OrderPaperToday – Oil theft is one of the biggest problems bedeviling the petroleum industry in Nigeria. Every day, huge quantities of crude and refined oil products from the pipelines of multinational oil companies and supply lines of the Nigerian National Petroleum Corporation (NNPC) are lost to the detriment of the country.

Oil theft and Nigeria’s economic hemorrhage 

Nigeria’s oil resources are constantly carted away through vandalism, sabotage, deferred production and outright theft with negative consequences for the country’s revenue, environment, security and citizens’ livelihood. Host communities like the Ogonis for instance have suffered severe impacts ranging from respiratory diseases and cancer cases.

According to the Nigeria Extractive Industries Transparency Initiative (NEITI), crude oil theft and sabotage stood at 27 million barrels in 2015 but sharply increased to 101 million barrels in 2016, an increase of 274%.  This was aside losses due to deferment, which in 2016 was put at 144 million barrels which also went up by 65% when compared to the 87.5 million barrels in 2015. Overall, NEITI has revealed that crude oil and refined product worth $41.9 billion were stolen from Nigeria between 2009 and 2018. A breakdown of the lost revenue shows that Nigeria lost $11.47 million a day, $349 million a month and $4.19 billion annually to the scourge of oil theft. Further analysis shows that $38.5billion was lost by oil companies, $1.56billion by the NNPC on domestic crude and another $1.8billion on refined petroleum products during a decade long period of unchecked theft.

A foreign based journal, ‘The  Economist’, in a publication in 2015 noted that over 100,000 barrels of crude are estimated to be stolen per day. Also, on August 30th, 2019, the National Economic Council (NEC) through a submission by NNPC put the amount of crude oil stolen in the first six months of 2019 at 22 million barrels. NEITI valued these 22 million barrels at $1.35 billion (N486 billion) which is about 5% of Nigeria’s N8.9 trillion 2019 budget.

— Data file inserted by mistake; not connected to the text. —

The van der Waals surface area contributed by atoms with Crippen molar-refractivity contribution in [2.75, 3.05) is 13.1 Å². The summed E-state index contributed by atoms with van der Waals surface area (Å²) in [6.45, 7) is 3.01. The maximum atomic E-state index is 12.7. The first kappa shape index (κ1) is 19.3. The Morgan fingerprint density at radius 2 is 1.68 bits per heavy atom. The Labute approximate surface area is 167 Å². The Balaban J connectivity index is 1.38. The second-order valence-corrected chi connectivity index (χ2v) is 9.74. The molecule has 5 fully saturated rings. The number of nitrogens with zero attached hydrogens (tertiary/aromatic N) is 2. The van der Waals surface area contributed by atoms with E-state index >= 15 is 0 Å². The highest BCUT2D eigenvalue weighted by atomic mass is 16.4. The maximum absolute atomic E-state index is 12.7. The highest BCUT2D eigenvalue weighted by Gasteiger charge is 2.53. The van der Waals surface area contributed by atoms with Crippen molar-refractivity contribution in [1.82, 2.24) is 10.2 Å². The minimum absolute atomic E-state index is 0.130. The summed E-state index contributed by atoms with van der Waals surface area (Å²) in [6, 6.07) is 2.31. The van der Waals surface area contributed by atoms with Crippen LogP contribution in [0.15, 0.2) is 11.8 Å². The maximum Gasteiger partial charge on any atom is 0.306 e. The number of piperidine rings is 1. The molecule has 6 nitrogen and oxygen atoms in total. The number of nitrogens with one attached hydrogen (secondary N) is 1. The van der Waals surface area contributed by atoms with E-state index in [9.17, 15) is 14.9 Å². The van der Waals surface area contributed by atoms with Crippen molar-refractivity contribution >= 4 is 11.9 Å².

Furthermore, a policy brief by NEITI titled “Stemming the Increasing Cost of Oil Theft to Nigeria”, notes that what the country lost in 20 months between 2018 and 2019 in fiscal terms is “enough to finance the proposed budget deficit for 2020; in 15 months to cover total proposed borrowing or increase capital budget by 100% and in five months to cover pensions, gratuities and retirees’ benefits for 2020”.

NEITI added that “in terms of volume, 138,000 barrels of crude oil was lost every day for the past 10 years, representing 7% of average production of two million bpd. Nigeria lost more than 505 million barrels of crude oil and 4.2 billion litres of petroleum products between 2009 – 2018. What is stolen, spilled or shut-in represents lost revenue, which ultimately translates to services that government cannot provide for citizens already in dire need of critical public goods”.

Earlier, in 2012 reported that the Senate Committee on Petroleum Upstream estimated that about $28 billion dollars that should have been invested in the oil and gas sector has been partially lost or deferred since 2010 due to oil theft and pipeline vandalism. A Tell Magazine publication in 2012 also revealed that Shell Petroleum Development Company stalled on investing about $30 billion in two offshore deep water projects in Nigeria due to the same problem of oil theft and vandalism.